There are varying degrees of appropriateness for switches and scraps, I'm not for catering to a picky eater's every whim, but not universally denying all requests either.

Despite pulling out racist card, Midtown Lunch does make an interesting analogy between chefs and artists . . .
. . . to which I rebut
because operating a restaurant is more akin to a live performance - with different & everchanging audience, vibe, etc. - and not just a one-off recording of a song or molding of a sculpture.

But at the end of the day, it is what it is -- given the great diversity of food scene here in LA, there's something to cater to every whim (or lack thereof.) Truly finicky diners who can't stop customizing everything they order can go to the likes of the have-it-your-way establishments, and (food) Nazis will still have their fanbases who are willing take it however it's dished out. And while I don't often dine @ places falling in either extreme of that spectrum, I'm definitely a lot more cautious before checking out places falling in the latter.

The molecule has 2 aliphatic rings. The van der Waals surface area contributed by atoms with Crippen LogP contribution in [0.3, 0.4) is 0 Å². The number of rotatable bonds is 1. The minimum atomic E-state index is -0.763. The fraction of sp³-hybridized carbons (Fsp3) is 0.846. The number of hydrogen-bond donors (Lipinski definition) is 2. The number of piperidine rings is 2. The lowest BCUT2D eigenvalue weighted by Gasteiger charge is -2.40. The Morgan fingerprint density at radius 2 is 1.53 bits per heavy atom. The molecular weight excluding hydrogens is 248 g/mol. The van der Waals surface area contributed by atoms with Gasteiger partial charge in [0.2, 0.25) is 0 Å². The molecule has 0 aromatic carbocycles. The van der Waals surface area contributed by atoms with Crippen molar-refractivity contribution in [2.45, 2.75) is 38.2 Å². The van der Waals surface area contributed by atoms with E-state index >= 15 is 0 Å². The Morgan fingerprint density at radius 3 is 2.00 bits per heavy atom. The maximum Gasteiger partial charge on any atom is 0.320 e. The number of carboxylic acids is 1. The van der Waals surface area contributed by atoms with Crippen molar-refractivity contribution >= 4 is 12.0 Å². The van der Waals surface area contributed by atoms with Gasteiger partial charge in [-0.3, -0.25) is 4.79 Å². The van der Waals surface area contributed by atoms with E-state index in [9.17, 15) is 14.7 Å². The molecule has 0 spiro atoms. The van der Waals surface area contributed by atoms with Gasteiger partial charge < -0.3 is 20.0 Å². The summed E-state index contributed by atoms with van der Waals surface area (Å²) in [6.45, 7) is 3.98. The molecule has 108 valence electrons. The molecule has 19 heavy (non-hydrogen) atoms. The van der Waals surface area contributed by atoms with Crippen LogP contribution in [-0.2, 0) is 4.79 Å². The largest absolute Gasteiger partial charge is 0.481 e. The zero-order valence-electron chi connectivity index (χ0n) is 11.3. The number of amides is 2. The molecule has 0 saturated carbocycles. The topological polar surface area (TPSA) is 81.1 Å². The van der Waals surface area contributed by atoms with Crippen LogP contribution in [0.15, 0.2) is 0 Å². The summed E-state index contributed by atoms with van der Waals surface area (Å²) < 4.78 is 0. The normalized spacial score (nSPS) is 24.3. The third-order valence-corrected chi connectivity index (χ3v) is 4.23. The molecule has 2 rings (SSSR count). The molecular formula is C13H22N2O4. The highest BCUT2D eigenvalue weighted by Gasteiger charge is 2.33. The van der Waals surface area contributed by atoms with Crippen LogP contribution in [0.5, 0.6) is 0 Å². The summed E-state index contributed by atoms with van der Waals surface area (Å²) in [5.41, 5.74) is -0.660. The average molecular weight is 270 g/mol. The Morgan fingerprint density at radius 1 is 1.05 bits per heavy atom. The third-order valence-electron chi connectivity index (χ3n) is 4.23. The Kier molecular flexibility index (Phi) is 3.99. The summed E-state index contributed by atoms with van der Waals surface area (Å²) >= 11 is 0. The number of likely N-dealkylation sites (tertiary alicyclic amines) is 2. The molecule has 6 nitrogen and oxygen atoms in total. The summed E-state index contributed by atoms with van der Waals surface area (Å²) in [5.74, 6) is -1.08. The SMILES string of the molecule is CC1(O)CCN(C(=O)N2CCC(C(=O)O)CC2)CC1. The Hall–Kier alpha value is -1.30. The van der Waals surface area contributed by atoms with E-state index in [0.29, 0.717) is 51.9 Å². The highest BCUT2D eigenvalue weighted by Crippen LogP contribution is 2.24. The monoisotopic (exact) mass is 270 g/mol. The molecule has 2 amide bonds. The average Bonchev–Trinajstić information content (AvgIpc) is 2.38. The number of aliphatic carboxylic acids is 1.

AND--having said all that, curious to see how everyone feels about the (food) Nazi phenomenon . . .